Popcorn Time – Netflix for Pirates, Torrents For Dummies…

We all know that the traditional method of watching TV is dying; busy lifestyles determine what we want to watch and when we want to watch it. This change in attitude from viewers has seen services such as Netflix flourish and maybe even see the downloading of content via torrents slightly decline.

Do you really want the hassle of downloading illegally and the cumbersome process of transferring your dodgy files by plugging your device via a USB cable, when for only £5.99 a month you can view as much as you want  and not be labelled a thief in the online community by your fellow digital natives.

The only downside is that it can take a while for up-to-date content to make it across to whatever service you subscribe to. However, Popcorn Time has arrived on the scene and this new open source BitTorrent-powered movie streaming app for downloading and watching movies, can probably be best described as Netflix for Pirates or even Torrents for Dummies.

You can access Popcorn Time on Windows, Mac OS X, and Linux. The service also promises zero advertising and an entirely free experience and although you are free to browse the latest movies without bumping into the seedier aspects of the web, that usually frequent the world of torrents, you still need to be aware that behind the glossy welcoming Netflix like screen, you are still putting yourself at risk from the wrath of the Hollywood legal teams who are probably working out a method of scaring people away from the service as I write this.

One of the apps designers who is simply referred to as Sebastian recently told Torrent FreakAs a designer I love the challenge of simplification. Take something hard for the common user and make it usable. I have a lot of friends who don’t understand torrents and I wanted to make it easy and effortless to use torrent technology,”

Popcorn-Time

Popcorn Time, for those that live life on the digital edge.

The technology behind the app is very simple. We consume a group of APIs, one for the torrents, another for the movie info, and another for the poster. We also have an API for the subtitles. Everything is automated, we don’t host anything, but take existing information and put it together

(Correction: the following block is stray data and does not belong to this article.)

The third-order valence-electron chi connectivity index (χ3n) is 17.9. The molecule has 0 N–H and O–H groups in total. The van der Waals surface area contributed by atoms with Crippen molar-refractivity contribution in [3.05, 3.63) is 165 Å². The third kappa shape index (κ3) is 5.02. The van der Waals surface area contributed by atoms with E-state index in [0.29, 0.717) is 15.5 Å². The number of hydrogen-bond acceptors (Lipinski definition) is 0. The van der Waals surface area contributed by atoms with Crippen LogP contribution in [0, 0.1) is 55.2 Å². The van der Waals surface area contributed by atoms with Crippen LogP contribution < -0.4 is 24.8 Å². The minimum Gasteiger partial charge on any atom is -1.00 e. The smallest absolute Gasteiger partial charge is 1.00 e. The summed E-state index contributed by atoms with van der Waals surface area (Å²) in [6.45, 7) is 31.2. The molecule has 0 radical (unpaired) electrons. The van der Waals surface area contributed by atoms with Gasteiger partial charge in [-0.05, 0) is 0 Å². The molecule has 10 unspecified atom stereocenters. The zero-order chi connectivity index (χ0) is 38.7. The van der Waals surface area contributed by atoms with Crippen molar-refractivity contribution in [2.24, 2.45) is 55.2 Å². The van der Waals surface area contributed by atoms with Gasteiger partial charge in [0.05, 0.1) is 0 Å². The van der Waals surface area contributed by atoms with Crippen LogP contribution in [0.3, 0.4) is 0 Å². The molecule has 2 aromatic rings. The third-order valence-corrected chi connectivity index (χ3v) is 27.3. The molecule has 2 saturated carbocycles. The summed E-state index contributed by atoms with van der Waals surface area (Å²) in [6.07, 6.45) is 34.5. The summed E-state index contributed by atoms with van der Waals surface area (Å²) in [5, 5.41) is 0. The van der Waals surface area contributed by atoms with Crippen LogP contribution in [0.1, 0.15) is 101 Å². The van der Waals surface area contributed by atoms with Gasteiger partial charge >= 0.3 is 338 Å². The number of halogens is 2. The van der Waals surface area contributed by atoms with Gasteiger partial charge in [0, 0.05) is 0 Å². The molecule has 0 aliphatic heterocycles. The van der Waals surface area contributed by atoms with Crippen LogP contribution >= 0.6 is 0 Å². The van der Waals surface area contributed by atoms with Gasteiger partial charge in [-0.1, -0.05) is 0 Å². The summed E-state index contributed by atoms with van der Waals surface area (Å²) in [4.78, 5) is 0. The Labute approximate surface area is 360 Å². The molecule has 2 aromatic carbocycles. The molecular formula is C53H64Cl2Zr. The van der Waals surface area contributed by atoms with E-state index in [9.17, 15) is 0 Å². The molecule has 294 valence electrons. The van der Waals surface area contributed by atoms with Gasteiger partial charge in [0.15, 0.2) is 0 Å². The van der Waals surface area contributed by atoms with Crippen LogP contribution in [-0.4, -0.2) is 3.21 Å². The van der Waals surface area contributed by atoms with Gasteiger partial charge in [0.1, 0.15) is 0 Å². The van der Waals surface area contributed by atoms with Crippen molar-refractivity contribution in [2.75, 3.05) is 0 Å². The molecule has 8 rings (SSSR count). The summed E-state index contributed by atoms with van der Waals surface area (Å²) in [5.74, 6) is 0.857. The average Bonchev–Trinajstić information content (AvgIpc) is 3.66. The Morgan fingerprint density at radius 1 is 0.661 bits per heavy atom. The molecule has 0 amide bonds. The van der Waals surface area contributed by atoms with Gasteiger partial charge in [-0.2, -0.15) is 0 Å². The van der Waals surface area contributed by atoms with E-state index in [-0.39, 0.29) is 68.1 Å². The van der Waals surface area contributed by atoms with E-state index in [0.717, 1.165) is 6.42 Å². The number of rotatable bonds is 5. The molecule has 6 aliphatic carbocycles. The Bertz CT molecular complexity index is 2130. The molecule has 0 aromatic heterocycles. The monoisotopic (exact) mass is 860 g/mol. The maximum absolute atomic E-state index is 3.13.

The controversial app is officially still in Beta, and will predictably have an uncertain future, but whatever your opinion on viewing entertainment illegally, maybe this is just further evidence of how the industry needs to adapt to the way in way in which we access content and how quickly we expect things.

**Update**

TechCrunch have just reported that Popcorn Time is back from the dead…

Behold the power of open source software. After the untimely death of the original Popcorn Time, a so-called Netflix for pirated content, the project was forked several times on GitHub. And guess what? It’s back and more shady than ever before.

The torrent site YTS has taken over the project, reports TorrentFreak.

“We are in a better position copyright wise as for us, because it’s build on our API, it’s as if we have built another interface to our website,” YTS developer Jduncanator told TorrentFreak. “We are no worse off managing the project than we would be just supplying the movies.”

“It’s our vision at YTS that we see through projects like these and that just because they create a little stir in the public, it doesn’t mean they are shut down.

The installer and project files are available on GitHub. The new version works just like the previous one.

As the release notes say, the new version, build 0.2.7, now uses trakt.tv to pull in additional movie metadata meaning it now has cover images, backdrop images, Synopsis’s and runtime data. The project is being headed up by a developer that has worked on several public builds before, lending a bit of credulence to this new build.

All the files for original Popcorn Time was available from the start on GitHub. Anyone could access and build out their own version. After the original shut down, a new group of developers backed by YTS picked up the ball and ran with it. It seems in this case the sequel is more interesting than the original.

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